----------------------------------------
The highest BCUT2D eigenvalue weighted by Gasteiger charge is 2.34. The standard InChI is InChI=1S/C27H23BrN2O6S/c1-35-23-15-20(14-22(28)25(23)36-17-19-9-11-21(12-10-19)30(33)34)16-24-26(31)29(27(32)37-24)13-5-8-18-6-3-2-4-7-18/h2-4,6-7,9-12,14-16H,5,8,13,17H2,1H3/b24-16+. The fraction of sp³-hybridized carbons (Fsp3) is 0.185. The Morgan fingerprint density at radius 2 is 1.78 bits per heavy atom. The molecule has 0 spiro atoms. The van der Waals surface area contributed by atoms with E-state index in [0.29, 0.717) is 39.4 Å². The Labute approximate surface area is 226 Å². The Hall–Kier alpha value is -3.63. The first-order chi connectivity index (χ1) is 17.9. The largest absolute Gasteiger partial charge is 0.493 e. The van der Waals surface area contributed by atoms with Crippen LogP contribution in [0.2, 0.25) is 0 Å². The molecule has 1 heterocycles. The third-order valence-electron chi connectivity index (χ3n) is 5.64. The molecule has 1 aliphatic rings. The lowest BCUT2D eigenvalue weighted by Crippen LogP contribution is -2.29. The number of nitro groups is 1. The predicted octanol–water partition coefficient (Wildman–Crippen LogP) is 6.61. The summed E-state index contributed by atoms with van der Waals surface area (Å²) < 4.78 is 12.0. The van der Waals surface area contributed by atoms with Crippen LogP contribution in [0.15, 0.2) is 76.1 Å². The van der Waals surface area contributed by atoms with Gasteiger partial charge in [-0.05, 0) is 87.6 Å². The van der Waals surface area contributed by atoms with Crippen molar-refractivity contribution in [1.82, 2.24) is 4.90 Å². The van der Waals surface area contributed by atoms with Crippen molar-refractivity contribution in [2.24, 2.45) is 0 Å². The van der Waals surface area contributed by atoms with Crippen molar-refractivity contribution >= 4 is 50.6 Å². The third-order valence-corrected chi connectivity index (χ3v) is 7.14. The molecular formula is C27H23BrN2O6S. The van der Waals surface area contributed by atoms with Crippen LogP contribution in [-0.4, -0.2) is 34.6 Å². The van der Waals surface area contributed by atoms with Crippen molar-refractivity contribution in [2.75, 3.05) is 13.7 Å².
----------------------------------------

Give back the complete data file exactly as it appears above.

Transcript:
The highest BCUT2D eigenvalue weighted by Gasteiger charge is 2.34. The standard InChI is InChI=1S/C27H23BrN2O6S/c1-35-23-15-20(14-22(28)25(23)36-17-19-9-11-21(12-10-19)30(33)34)16-24-26(31)29(27(32)37-24)13-5-8-18-6-3-2-4-7-18/h2-4,6-7,9-12,14-16H,5,8,13,17H2,1H3/b24-16+. The fraction of sp³-hybridized carbons (Fsp3) is 0.185. The Morgan fingerprint density at radius 2 is 1.78 bits per heavy atom. The molecule has 0 spiro atoms. The van der Waals surface area contributed by atoms with E-state index in [0.29, 0.717) is 39.4 Å². The Labute approximate surface area is 226 Å². The Hall–Kier alpha value is -3.63. The first-order chi connectivity index (χ1) is 17.9. The largest absolute Gasteiger partial charge is 0.493 e. The van der Waals surface area contributed by atoms with Crippen LogP contribution in [0.2, 0.25) is 0 Å². The molecule has 1 heterocycles. The third-order valence-electron chi connectivity index (χ3n) is 5.64. The molecule has 1 aliphatic rings. The lowest BCUT2D eigenvalue weighted by Crippen LogP contribution is -2.29. The number of nitro groups is 1. The predicted octanol–water partition coefficient (Wildman–Crippen LogP) is 6.61. The summed E-state index contributed by atoms with van der Waals surface area (Å²) < 4.78 is 12.0. The van der Waals surface area contributed by atoms with Crippen LogP contribution in [0.15, 0.2) is 76.1 Å². The van der Waals surface area contributed by atoms with Gasteiger partial charge in [-0.05, 0) is 87.6 Å². The van der Waals surface area contributed by atoms with Crippen molar-refractivity contribution in [1.82, 2.24) is 4.90 Å². The van der Waals surface area contributed by atoms with Crippen molar-refractivity contribution in [2.24, 2.45) is 0 Å². The van der Waals surface area contributed by atoms with Crippen molar-refractivity contribution >= 4 is 50.6 Å². The third-order valence-corrected chi connectivity index (χ3v) is 7.14. The molecular formula is C27H23BrN2O6S. The van der Waals surface area contributed by atoms with Crippen LogP contribution in [-0.4, -0.2) is 34.6 Å². The van der Waals surface area contributed by atoms with Crippen molar-refractivity contribution in [2.75, 3.05) is 13.7 Å².